Couldn't you argue that sometimes, you do know what is best for people, when they don't? For example, certain actions that in isolation seem harmless, can actually be very harmful to society as a whole. Pollution, for one -- you dump your extra chemicals in the river and think nothing more of it. Meanwhile all the fish die, ruining the local fishing trade, the local eco system, the sporting goods stores, people eat the fish and get sick, and children swimming in the river get cancer.

As someone who has mounted successful political action campaigns to defeat onerous legislation, I have a bit of philosophy about how governments might strike a better balance between implementing rules, and preserving freedom.

1. No R&R. I use this term to describe Rules without Research. Its allusion to Rest and Relaxation is also convenient. This is because too often, government law makers or bureaucrats propose laws to decision-making bodies that are implemented with very little research at all. It is LAZY LAWMAKING. And as a result, they create rules the lead to unintended consequences and curtail freedom and progress.

Our local county proposed a special events policy that was simply a copy of one of the most aggressive, self-centered-to-government event policies in our state. It was going to cost a non-profit $5000 to put on an event meant to raise money to beautify government assets (roadside traffic signal boxes) due to having to rent a dumpster to house 4 bags of garbage, and many other SILLY rules. Event organizers with a stake in the policy offered to meet with the Parks and Rec people implementing the silly policy AND THEY REFUSED.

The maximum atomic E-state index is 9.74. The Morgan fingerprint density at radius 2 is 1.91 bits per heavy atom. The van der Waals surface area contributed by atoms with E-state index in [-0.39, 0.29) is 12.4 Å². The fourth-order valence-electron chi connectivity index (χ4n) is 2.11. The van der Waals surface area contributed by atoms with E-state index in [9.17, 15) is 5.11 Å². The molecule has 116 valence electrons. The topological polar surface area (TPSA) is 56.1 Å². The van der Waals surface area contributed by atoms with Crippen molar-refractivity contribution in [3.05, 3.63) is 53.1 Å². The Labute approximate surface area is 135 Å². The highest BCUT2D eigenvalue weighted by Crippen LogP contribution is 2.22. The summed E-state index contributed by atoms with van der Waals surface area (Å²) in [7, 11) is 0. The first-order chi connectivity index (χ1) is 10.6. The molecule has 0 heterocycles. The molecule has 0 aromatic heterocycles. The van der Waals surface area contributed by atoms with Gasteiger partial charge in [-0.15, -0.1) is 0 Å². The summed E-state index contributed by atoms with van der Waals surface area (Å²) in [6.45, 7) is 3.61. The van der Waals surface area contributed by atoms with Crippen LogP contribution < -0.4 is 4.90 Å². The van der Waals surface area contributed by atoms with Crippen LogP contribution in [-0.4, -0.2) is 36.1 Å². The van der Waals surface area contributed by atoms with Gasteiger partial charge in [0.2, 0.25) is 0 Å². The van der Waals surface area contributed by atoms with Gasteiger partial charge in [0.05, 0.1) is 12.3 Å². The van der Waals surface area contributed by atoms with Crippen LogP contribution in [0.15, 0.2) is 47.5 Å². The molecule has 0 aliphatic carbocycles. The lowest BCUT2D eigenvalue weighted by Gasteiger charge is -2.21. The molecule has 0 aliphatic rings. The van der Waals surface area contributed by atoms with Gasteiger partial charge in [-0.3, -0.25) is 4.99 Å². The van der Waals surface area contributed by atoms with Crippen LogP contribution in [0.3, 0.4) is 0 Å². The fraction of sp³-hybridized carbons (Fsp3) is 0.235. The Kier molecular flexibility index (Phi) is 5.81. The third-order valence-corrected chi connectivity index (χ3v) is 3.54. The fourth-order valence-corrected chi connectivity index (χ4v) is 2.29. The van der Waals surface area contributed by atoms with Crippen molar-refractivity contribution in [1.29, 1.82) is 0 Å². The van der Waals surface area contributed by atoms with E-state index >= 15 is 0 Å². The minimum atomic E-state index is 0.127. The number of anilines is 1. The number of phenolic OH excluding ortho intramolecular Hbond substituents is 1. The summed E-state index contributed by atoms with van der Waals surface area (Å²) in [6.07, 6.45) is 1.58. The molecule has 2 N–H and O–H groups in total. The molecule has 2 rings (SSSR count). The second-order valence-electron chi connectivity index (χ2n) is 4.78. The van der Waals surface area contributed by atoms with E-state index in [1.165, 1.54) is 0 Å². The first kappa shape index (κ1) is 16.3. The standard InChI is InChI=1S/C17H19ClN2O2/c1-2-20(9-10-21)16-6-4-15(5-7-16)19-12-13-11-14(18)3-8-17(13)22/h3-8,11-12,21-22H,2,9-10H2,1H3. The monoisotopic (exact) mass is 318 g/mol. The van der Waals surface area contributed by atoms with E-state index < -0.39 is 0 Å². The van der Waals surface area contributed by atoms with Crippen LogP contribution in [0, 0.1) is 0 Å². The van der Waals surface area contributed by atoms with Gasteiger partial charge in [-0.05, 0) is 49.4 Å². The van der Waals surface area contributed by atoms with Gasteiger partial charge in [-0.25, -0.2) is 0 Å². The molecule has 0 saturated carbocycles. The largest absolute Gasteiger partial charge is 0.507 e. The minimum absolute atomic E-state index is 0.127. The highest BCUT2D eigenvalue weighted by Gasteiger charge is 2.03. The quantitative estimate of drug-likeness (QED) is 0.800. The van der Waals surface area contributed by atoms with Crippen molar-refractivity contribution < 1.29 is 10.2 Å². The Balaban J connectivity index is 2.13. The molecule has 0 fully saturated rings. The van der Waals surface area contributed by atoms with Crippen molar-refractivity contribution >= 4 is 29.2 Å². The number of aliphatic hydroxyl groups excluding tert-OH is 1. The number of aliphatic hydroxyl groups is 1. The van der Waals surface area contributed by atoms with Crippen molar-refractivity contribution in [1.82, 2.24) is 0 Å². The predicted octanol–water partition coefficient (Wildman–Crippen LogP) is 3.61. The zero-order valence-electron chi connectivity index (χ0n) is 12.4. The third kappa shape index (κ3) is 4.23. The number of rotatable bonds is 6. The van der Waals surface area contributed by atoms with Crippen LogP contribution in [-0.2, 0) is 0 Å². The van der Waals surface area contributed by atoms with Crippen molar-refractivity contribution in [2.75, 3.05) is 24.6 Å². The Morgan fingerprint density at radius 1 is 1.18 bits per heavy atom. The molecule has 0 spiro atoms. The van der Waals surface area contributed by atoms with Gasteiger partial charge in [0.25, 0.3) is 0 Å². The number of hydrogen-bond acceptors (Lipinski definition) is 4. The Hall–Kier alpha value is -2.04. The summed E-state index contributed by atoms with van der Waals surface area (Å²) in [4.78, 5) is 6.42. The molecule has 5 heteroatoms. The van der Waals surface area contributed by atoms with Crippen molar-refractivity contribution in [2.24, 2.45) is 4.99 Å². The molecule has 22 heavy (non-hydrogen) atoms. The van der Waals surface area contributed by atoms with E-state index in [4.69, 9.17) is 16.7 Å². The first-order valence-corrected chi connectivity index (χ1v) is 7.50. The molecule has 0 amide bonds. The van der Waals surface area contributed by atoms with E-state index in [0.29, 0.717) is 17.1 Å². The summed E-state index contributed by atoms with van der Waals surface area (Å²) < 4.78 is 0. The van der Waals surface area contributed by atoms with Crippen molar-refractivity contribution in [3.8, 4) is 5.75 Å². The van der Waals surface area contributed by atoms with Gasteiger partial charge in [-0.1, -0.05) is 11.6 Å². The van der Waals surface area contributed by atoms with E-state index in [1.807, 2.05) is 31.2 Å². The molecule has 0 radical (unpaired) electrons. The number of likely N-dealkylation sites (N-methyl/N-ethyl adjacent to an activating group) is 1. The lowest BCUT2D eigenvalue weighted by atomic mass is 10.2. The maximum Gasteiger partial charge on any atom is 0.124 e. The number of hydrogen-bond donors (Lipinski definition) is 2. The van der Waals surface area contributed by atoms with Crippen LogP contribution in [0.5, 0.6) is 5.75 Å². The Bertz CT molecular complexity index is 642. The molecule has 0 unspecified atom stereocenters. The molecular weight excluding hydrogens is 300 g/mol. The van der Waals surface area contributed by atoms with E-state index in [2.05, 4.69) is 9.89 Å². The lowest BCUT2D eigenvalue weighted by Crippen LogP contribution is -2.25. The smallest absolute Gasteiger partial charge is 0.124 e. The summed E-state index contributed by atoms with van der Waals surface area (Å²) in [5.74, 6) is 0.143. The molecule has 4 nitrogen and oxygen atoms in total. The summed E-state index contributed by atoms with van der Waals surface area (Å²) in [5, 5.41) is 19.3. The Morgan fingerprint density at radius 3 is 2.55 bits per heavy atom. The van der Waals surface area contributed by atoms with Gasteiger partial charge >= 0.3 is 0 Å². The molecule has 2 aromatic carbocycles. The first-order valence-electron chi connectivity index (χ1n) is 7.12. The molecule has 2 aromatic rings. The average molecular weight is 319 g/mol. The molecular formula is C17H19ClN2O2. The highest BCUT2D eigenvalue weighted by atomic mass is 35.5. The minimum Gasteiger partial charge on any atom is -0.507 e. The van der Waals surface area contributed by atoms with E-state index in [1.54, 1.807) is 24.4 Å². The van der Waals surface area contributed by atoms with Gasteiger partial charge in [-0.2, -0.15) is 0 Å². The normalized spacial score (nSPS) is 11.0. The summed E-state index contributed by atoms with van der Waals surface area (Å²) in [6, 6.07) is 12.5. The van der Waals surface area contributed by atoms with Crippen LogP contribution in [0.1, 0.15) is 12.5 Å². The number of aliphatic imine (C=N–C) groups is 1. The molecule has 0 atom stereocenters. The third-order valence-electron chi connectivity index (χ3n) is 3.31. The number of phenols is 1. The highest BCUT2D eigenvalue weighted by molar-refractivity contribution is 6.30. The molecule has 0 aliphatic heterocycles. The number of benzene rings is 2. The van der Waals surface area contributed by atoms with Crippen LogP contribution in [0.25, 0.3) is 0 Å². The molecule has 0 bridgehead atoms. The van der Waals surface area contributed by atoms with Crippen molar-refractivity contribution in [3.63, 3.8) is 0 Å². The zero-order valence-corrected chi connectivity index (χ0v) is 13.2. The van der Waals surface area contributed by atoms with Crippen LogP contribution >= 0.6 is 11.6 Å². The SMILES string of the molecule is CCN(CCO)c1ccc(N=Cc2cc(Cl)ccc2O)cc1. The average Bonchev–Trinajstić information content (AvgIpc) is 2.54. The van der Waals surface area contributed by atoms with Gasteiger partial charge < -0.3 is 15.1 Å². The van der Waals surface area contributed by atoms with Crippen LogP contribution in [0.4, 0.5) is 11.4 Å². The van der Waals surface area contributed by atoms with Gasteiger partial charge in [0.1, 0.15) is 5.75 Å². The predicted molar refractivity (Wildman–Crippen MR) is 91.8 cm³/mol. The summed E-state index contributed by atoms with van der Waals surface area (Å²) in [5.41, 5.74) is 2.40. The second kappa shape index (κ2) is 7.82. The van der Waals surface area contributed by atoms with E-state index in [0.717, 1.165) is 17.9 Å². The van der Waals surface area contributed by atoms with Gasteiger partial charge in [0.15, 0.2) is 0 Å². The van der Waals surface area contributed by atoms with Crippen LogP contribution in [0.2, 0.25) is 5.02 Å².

You need to have hearings and listen to people who have a stake in the laws.

2. Legislators on the lookout for rules meant for the sheer convenience of government when rules are proposed.

3. Respect for economic growth and prosperity.

I was AMAZED during my political action compaign at the utter disrespect for business and proceed-making (I can't say profit-making because were not for profit). They did not care one hoot about whether their rules made it possible, or impossible to raise money for the non-profits who put on events.

So, to make this more church focused, I believe that the people at the top would make good rules (like they have been) by doing research and making plans that consider the hearts and minds of the people they are serving -- the members. Not simply making rules for their own convenience. I feel they are doing this. I am not sure if they actually hold focus groups. But I think the Internet has provided a face-saving place for the church to learn about what the members are truly thinking. I know they read StayLDS as I've seen less inspired talks call us out in their talks.
"It doesn't have to be about the Church (church) all the time!" -- SD

"The individual has always had to struggle to keep from being overwhelmed by the tribe. No price is too high to pay for the privilege of owning yourself."

A man asked Jesus "do all roads lead to you?" Jesus responds,”most roads don’t lead anywhere, but I will travel any road to find you.” Adapted from The Shack, William Young